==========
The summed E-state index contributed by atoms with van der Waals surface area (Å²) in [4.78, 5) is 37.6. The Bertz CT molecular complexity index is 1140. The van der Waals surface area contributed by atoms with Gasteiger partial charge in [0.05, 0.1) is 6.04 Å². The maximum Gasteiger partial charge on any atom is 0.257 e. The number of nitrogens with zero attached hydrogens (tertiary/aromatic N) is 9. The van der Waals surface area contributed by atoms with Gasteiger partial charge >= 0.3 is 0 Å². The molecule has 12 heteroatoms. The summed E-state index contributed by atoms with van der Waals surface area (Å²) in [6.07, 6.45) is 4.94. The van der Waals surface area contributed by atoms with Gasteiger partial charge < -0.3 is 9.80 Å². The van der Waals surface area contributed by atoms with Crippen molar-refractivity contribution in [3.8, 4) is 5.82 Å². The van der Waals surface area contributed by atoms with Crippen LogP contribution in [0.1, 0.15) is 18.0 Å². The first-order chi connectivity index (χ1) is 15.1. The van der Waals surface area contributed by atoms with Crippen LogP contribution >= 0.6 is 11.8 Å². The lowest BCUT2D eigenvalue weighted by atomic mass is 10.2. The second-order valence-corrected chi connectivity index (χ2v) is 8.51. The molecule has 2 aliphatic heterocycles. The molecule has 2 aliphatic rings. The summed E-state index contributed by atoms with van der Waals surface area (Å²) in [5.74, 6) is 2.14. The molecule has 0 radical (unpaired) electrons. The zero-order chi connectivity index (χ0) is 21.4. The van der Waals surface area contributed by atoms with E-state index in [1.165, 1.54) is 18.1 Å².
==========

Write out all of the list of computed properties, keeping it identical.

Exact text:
The summed E-state index contributed by atoms with van der Waals surface area (Å²) in [4.78, 5) is 37.6. The Bertz CT molecular complexity index is 1140. The van der Waals surface area contributed by atoms with Gasteiger partial charge in [0.05, 0.1) is 6.04 Å². The maximum Gasteiger partial charge on any atom is 0.257 e. The number of nitrogens with zero attached hydrogens (tertiary/aromatic N) is 9. The van der Waals surface area contributed by atoms with Gasteiger partial charge >= 0.3 is 0 Å². The molecule has 12 heteroatoms. The summed E-state index contributed by atoms with van der Waals surface area (Å²) in [6.07, 6.45) is 4.94. The van der Waals surface area contributed by atoms with Gasteiger partial charge < -0.3 is 9.80 Å². The van der Waals surface area contributed by atoms with Crippen molar-refractivity contribution in [3.8, 4) is 5.82 Å². The van der Waals surface area contributed by atoms with Crippen LogP contribution in [0.1, 0.15) is 18.0 Å². The first-order chi connectivity index (χ1) is 15.1. The van der Waals surface area contributed by atoms with Crippen LogP contribution >= 0.6 is 11.8 Å². The lowest BCUT2D eigenvalue weighted by atomic mass is 10.2. The second-order valence-corrected chi connectivity index (χ2v) is 8.51. The molecule has 2 aliphatic heterocycles. The molecule has 2 aliphatic rings. The summed E-state index contributed by atoms with van der Waals surface area (Å²) in [5.74, 6) is 2.14. The molecule has 0 radical (unpaired) electrons. The zero-order chi connectivity index (χ0) is 21.4. The van der Waals surface area contributed by atoms with E-state index in [1.165, 1.54) is 18.1 Å².